Is SaaS LIMS Right for Your Lab?

In a recent white paper, we discussed the trend towards cloud-hosted Software-as-a-Service (SaaS) LIMS solutions. We concluded that this model offers attractive benefits to labs of all sizes, from entry-level to enterprise. In a recent white paper, we discussed the trend towards cloud-hosted Software-as-a-Service (SaaS) LIMS solutions. We concluded that this model offers attractive benefits to labs of all sizes, from entry-level to enterprise.

The advantages of SaaS solutions have made them increasingly popular across many different industries. One of the most obvious benefits is eliminating the expensive overhead associated with traditional systems. Instead, users pay only for what they need and use, and always have access to the latest upgrades. Many of us already rely on applications like these every day — think Google Apps, Microsoft Office 365, Dropbox, and Slack, just to name a few of the most common.

The laboratory informatics space is also experiencing a shift towards the cloud – and not just for data storage or hosting a purchased LIMS solution. There’s a readiness to discard the traditional models of licensing, installation, maintenance, and management of software in favor of engaging with a web-based service provider that delivers a right-sized application and, at the same time, shoulders responsibility for back-end security, availability, and performance.

LIMS solutions have traditionally fallen into two categories: on-prem systems and Infrastructure-as-a-Service (IaaS) models.A Middle Way

LIMS solutions have traditionally fallen into two categories: on-prem systems and Infrastructure-as-a-Service (IaaS) models.

While an on-prem LIMS has some compelling advantages, they also come with substantial up-front costs. In addition, they are prone to slower upgrade cycles, and are vulnerable to service interruptions during hardware or software maintenance.

The IaaS model can reduce some of these concerns by relieving the customer of involvement in infrastructure management. That said, the customer is still responsible for software updates, upgrades, and as needed, maintenance.

With the SaaS model, a more flexible and cost-effective alternative is available. You can get an advanced informatics suite without a significant upfront or ongoing investment in licensing and infrastructure or paying for features you don’t need. Servers, networking, load balancing, security, and backups are all part of the subscription package.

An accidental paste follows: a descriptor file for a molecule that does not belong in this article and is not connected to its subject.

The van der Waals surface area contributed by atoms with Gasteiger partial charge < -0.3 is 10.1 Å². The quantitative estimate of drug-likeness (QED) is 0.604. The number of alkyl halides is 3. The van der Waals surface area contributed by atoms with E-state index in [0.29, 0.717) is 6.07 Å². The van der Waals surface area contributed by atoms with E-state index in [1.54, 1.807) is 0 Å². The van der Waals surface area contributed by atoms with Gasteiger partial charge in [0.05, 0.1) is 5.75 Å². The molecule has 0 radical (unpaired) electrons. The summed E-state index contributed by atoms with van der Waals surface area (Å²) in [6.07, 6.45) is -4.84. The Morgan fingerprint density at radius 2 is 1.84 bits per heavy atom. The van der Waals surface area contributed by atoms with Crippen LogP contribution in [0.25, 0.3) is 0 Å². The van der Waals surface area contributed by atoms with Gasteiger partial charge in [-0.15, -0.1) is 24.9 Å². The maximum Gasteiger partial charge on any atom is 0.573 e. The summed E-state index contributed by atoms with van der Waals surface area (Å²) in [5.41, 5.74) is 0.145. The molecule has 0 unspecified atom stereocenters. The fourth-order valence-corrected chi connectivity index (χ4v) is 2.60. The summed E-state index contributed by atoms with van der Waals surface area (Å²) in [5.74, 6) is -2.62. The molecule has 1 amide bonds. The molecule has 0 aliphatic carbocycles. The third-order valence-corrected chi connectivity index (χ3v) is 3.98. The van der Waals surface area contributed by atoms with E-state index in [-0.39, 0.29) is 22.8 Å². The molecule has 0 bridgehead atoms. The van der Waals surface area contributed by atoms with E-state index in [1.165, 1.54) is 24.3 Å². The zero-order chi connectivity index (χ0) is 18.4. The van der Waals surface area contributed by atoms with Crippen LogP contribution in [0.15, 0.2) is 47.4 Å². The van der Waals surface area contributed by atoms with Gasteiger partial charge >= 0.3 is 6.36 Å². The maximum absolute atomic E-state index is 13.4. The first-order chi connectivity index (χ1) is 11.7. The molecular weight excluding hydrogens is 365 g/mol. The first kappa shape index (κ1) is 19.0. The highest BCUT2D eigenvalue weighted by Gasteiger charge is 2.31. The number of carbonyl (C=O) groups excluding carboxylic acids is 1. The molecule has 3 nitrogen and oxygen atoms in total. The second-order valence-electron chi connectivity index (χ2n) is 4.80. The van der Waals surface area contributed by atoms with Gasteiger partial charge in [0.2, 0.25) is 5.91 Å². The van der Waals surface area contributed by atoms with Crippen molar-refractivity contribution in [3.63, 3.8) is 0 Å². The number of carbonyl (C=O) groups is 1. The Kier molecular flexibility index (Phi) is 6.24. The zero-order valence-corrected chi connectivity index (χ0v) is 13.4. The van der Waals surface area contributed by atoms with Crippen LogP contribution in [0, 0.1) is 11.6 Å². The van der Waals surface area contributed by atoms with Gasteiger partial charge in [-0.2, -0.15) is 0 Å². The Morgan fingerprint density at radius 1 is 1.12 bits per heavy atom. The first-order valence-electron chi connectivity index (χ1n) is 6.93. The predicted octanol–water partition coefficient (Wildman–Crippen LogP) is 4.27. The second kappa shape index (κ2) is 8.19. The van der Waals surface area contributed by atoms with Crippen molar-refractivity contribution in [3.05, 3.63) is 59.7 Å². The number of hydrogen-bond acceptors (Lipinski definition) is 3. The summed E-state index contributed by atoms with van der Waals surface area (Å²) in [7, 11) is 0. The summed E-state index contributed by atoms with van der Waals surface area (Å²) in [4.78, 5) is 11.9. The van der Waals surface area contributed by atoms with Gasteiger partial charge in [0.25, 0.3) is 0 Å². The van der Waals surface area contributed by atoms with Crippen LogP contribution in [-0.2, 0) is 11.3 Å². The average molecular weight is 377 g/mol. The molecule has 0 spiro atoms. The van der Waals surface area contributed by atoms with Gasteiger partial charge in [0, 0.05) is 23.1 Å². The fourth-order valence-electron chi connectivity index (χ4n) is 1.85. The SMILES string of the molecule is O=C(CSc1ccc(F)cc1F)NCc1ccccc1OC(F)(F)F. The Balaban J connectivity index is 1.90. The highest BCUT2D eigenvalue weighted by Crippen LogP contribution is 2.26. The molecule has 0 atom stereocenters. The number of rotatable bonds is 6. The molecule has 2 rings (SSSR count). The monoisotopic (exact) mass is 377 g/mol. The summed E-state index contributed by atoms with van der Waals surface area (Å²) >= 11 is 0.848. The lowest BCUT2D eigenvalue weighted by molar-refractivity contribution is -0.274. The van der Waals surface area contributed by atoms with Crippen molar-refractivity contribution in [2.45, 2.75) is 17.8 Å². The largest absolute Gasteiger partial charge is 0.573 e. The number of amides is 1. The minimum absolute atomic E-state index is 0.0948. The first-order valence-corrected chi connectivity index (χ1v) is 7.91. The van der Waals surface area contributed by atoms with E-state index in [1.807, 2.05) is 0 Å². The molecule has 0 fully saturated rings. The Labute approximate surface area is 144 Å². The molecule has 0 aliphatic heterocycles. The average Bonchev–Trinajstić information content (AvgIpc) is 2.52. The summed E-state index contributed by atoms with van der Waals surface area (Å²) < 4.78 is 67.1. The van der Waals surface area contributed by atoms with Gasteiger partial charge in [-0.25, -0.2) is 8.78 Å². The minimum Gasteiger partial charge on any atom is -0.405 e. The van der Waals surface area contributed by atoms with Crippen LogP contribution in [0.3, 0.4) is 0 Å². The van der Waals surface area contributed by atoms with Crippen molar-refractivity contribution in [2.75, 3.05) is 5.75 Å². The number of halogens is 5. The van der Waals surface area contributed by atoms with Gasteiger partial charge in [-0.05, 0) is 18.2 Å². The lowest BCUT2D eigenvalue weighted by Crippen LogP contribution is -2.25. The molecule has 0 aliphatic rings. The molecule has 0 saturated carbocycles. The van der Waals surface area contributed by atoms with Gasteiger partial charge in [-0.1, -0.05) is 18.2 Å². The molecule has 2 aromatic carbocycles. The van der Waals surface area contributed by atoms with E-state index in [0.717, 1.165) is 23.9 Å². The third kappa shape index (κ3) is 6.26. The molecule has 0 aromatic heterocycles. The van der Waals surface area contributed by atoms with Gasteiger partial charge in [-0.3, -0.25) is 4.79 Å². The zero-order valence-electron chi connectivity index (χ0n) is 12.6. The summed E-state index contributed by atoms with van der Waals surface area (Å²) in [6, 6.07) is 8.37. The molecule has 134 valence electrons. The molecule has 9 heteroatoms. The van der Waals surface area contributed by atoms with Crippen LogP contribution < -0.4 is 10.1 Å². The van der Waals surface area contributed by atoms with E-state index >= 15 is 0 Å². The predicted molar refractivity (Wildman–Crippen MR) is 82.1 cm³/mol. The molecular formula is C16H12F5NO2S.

Cost isn’t the only benefit. Because the vendor takes care of updating the software, you always have access to the latest version via their web browser of choice – whether your team is in the same lab, a different building, or another part of the world. There’s nothing else to install or validate on a workstation, laptop, or mobile device. And if you need to scale up quickly, the process is practically instantaneous.

SaaS is Coming of Age

The SaaS software distribution model is not only reliable and mature, it’s beginning to dominate the cloud computing market. But misperceptions about SaaS remain – and one of the top concerns is security (see also our recent posts on cybersecurity & LIMS here and here). The reality about SaaS security is much different – with far fewer problems when compared to traditional software.

The security advantages often cited to support on-prem installations – more control over servers and firewalls – are also key disadvantages. In most cases, SaaS platforms tend to protect businesses from themselves, as less tech-savvy team members can implement system changes or upgrades which lead to – rather than resolve – problems.

This ties in with another widely held belief: that IT professionals prefer on-prem software to SaaS. This is also a misunderstanding. Certainly, some IT pros prefer to keep everything local, but most appreciate offloading day-to-day management of software to those most knowledgeable about the platform – its creators.

The Path to SaaS

While lower cost is a compelling factor, there are other decision points to consider when choosing between an on-prem, managed cloud, or SaaS solution. We cover several of these in more detail in our recent white paper, which also includes a graphical decision tree to help you break-down the decision-making process for your own operation.

Our research recognizes that some labs, especially those with deep pockets, will prefer to stick with traditional systems. But for those that want a less burdensome approach and see value in effortless and cost-effective access to an always up-to-date laboratory informatics suite, with fully integrated LIMS, ELN, LES, and SDMS, a subscription SaaS offers an attractive and viable alternative.

To learn more, download the white paper here.